Read on: IndieWire
It’s “Breaking Bad,” Emmy-winning actor/producer Bryan Cranston told IndieWire, that changed his life in many ways — especially the fact that “it’s given me opportunities to have more control of my destiny, [be] financially secure, so I don’t need to ever make a decision based on financial need.”
And that means when he chooses to appear in a project, such as the Amazon Prime series “Philip K. Dick’s Electric Dreams,” it’s because he believes in it. “I can pick and choose what I want to do, where I want to go, what stories I want to tell, whether that’s on stage, or on a film, in a series. Whether I’m producing, or acting, or directing, or writing, I’m free to be able to look at all aspects of it.”
“Electric Dreams,” an anthology series based on the writings of the iconic writer behind stories like “Minority Report” and “Do Androids Dream of Electric Sheep?” (the basis for “Blade Runner”) features a diverse range of stories with directors including Dee Rees, Alan Taylor, Francesca Gregorini, David Farr, and Julian Jarrold.
“Those futuristic sci-fi stories can relate to what we’re dealing with now,” Cranston said. “That’s the goal, and that’s the aim to allow adventure and imagination take hold. Maybe it’s a cautionary tale, maybe it’s just pure entertainment, but, it’s all still very valuable.”
Cranston produces the series alongside Ronald D. Moore, Michael Dinner, James Degus, and Isa Dick Hackett, and also stars in one episode. When it comes to casting himself, Cranston said that when Sony and Amazon asked if he’d appear in “Electric Dreams,” his response was “If it’s appropriate. I don’t want to damage the story.”
And in going over the 10 potential episodes, he kept coming back to “Human Is,” the sixth installment. “It’s an intimate story, it’s a small story, really,” he said about the story of a woman (Essie Davis) whose loveless marriage undergoes a massive change when her husband (Cranston) returns from a space mission, and may be under the influence of an alien consciousness.
“Human Is” was written by Jessica Mecklenburg and directed by Gregorini, which was something Cranston pushed for. “I wanted to have a woman to write it, woman direct it, and a woman lead, and have that triumvirate [tell a story] about what it is to be a human being,” he said.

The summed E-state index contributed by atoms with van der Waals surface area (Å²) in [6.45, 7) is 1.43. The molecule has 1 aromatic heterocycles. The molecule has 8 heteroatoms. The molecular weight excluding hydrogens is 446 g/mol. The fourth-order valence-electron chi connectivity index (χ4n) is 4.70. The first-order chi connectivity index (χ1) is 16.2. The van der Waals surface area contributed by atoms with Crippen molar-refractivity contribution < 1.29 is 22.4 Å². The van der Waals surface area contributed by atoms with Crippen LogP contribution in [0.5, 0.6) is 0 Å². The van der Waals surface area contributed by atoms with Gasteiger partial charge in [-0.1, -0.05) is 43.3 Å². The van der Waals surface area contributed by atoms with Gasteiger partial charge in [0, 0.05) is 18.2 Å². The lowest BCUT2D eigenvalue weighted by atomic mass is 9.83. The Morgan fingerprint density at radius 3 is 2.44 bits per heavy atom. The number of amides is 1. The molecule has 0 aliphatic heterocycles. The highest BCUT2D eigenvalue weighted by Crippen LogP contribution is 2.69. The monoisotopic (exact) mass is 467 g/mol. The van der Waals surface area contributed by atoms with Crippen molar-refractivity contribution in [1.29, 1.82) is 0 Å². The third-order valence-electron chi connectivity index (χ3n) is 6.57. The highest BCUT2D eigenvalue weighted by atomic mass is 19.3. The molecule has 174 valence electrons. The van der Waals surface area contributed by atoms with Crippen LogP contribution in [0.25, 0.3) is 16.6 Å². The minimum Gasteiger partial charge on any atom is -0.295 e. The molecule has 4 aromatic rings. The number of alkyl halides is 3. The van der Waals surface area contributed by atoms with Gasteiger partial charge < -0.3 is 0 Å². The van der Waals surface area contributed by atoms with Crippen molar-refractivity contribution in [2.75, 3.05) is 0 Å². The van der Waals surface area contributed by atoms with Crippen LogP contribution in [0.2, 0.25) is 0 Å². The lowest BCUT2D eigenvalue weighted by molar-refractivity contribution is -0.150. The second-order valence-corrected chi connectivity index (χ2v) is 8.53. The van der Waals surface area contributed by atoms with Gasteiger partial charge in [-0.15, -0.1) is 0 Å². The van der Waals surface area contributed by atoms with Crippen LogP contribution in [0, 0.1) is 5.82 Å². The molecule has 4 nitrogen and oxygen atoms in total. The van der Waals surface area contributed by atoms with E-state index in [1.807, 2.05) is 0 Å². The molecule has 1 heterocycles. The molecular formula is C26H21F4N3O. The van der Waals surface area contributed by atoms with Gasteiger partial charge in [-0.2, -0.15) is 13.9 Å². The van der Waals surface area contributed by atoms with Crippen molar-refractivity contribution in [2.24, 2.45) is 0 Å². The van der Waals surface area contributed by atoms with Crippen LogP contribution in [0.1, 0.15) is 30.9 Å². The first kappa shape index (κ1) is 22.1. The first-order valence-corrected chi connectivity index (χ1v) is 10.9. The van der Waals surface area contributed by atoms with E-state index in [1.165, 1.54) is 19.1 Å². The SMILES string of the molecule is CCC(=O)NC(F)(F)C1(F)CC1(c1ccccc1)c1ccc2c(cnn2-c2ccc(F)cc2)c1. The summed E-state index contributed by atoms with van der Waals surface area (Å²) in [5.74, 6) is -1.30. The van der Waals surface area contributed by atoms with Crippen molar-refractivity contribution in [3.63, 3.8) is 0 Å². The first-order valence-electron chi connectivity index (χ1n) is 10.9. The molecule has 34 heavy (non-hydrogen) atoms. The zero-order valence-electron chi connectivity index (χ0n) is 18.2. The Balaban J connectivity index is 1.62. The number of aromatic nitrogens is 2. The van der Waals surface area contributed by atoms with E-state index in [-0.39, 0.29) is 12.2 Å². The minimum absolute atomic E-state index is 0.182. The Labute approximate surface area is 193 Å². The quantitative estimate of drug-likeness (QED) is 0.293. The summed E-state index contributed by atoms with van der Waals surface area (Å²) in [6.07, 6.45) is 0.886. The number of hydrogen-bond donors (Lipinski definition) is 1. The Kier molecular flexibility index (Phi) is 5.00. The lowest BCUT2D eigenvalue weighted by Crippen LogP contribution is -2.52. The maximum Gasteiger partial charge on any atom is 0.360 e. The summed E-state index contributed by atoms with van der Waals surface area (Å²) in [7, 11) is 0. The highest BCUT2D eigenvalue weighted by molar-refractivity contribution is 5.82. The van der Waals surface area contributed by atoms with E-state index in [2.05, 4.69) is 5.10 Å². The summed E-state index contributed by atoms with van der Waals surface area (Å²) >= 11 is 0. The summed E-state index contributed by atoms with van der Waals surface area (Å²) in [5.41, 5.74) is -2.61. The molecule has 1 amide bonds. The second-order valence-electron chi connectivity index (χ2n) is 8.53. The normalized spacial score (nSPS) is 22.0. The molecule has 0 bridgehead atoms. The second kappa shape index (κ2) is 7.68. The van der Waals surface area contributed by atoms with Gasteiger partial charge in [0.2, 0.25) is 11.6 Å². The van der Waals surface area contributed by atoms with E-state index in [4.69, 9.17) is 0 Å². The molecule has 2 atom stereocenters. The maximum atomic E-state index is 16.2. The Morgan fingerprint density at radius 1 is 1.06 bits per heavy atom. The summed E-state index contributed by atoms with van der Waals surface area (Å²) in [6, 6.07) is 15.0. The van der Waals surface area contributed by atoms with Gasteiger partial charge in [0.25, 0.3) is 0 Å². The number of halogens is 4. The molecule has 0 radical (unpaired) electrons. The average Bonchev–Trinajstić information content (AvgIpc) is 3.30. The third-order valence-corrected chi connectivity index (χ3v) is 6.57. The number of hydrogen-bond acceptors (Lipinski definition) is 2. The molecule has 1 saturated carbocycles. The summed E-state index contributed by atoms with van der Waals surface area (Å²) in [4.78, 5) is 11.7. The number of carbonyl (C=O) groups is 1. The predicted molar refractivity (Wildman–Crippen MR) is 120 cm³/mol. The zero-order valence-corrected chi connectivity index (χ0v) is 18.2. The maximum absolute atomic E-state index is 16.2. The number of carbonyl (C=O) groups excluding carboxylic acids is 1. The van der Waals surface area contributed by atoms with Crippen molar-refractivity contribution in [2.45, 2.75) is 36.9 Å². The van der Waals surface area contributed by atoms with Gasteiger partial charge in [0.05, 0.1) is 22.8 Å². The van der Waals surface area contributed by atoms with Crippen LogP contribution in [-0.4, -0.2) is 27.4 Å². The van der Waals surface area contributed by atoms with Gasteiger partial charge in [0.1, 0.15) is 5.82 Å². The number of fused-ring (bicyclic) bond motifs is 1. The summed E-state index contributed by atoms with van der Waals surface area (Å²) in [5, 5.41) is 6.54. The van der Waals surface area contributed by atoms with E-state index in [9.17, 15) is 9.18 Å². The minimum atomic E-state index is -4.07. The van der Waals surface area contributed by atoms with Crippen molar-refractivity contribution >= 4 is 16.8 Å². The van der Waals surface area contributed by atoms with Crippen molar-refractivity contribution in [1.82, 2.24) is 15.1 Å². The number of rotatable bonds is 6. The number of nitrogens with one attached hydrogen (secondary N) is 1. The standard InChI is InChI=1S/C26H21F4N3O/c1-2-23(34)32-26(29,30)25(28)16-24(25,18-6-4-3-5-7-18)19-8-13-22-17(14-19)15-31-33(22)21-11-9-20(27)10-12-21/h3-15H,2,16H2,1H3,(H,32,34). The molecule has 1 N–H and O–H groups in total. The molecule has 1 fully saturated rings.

Why was that? “I just felt it was a more natural fit,” he said. “It’s not that a man can’t be a director on something like that, or have a sensitivity to that. I just thought it would be good to engage…” He trailed off.
“This industry is still predominantly run by men, white men, white older men,” he said. “I’m perfectly in that category. It’s then up to us to change that dynamic to allow for more integration of women, and people of color.”
Added Cranston, “If we’re lucky enough to get a second season of ‘Electric Dreams,’ I want to see even more diversity, I want to go even deeper. I want to hear different languages, and different cultures. Because my goal there is to show the entire world how connected we are, how we are so much closer to each other than we realize. To address our fears of racism, or sexism, xenophobia, and be able to have people wonder, ‘Why is that?’ Just to see if there could be some cultural good connected to the entertainment factor.”
That sort of change, Cranston said, is “vital. If we cut women or minorities out of that equation, we’re cutting off a myriad of stories that could blossom from it, from a perspective that older white men don’t have by and large. I can’t know what you feel, I can imagine, I could ask questions, I can’t know it; only you know it. I want your perspective on it.”
It speaks in general to what excites Cranston as a producer, a role he’s grown to truly enjoy over the years. “I didn’t know that I would love it, but I do love the idea of supporting someone else’s vision,” he said. “Nurturing that relationship with the producer, and the writer, and collectively finding the right director for that piece. It’s all part of the storytelling complex, and we’re all related.”
“People in our industry know how much work goes in, but because I love to tell stories,” he continued. “It’s not something that I have to force myself to do at all, ever. I naturally start thinking in story structure, and character, and I’ll talk to myself in a character with an accent, or an old man, or a young boy. It’s just what I do. I don’t play golf, so I work instead.”
“Philip K. Dick’s Electric Dreams” premieres Friday, January 12 on Amazon Prime.